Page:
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According to a posting that showed up on investor website AngelList, a $99 Android-powered gaming console could currently be in the works—one that would be based around the idea free games and owner hack-ability.

As of this moment, the listing seems to have been pulled down (or hidden), but a Google Cache of the page gives the following product info:

Open, accessible game console for the biggest market in games: TV.

Any developer can publish games, just like mobile or social games today (but like no other console game platform). Orders of magnitude less expensive to develop.

Inexpensive enough for every consumer to buy, $99, and all the games are free to play. Every console is a dev kit; build peripherals, root the system — built to be hacked.

Designed by Yves Behar and fuseproject, creators of Jambox. Built with Android as embedded OS.

The founder and CEO of the company putting together the Ouya is Julie Uhrman (previously of IGN), and supposedly on board already are names like Yves Behar (One Laptop Per Child designer), Ed Fries (co-founder of the Xbox project at Microsoft), Amol Sarva (Peek), and Peter Pham (Color, Photobucket).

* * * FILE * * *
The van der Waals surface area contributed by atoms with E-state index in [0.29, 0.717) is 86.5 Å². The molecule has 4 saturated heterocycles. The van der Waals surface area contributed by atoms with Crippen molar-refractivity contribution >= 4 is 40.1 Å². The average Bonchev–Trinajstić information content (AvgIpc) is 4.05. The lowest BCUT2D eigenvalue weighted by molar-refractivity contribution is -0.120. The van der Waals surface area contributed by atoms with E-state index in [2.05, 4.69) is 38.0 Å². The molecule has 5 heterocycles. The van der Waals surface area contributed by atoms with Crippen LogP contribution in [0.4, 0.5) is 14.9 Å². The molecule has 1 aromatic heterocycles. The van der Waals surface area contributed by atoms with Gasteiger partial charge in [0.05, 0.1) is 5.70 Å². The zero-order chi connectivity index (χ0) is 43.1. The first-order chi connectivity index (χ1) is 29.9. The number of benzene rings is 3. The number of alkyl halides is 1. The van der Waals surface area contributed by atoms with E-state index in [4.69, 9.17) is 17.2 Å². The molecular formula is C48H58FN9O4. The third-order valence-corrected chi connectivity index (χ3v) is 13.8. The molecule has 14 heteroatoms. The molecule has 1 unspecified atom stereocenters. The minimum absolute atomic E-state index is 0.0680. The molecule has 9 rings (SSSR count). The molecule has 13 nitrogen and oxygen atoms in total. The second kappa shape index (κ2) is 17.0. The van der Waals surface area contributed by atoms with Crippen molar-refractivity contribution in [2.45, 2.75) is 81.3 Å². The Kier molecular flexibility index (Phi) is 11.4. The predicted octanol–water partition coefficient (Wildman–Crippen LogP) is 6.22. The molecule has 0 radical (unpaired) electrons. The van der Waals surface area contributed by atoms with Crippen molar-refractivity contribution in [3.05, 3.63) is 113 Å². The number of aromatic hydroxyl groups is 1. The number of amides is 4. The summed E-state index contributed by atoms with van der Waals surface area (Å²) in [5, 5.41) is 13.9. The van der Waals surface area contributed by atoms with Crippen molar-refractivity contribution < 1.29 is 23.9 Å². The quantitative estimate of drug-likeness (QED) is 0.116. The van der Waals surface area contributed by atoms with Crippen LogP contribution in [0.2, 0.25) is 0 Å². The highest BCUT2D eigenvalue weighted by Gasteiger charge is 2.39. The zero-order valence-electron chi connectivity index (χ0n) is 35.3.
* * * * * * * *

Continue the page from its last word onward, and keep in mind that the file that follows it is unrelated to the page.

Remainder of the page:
I’ve got to be honest—it’s an interesting concept. For the mass market, it’ll be a hard sell, as it’s neither a console from an established company (Nintendo, Sony, Microsoft), nor is it a “disruptive” style of console from the big names that could easily bring us and support such a thing (Valve, Apple).

If—and that’s a huge if—if enough people were willing to embrace the Ouya and develop interesting content for it, that’s when the power of such an idea could start to show. One look at Apple’s iOS app store will show you how much garbage gets out there even when there’s a vetting process, so I can totally imagine this console being overrun with junk. And yet, in all of that junk, there’s often some real gems.

But how is this different than a PC, I hear some of you asking. Well, sure, in some ways it’s not at all. In other ways, though, a simple, easy to set up device that you could attach to the TV and have ready to go offers a platform concept that PC can’t always provide. If I could hook an Ouya to my television, get some interesting gaming on it, and have it provide all of the media functions that I might want, that’d be compelling.

I hate to be pessimistic about the whole idea, but I have to be realistic. If the Ouya even sees the light of day, will it be a success? Probably not, if you’re asking me. Still, I love to see the attempt being made—and I’d love to be proven wrong.

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About Eric Patterson

view all posts

Eric got his start via self-publishing game-related fanzines in junior high, and now has one goal in life: making sure EGM has as much coverage of niche Japanese games as he can convince them to fit in. Eric’s also active in the gaming community on a personal level, being an outspoken voice on topics such as equality in gaming and consumer rights.

Is A $99 Free To Play Console In The Works?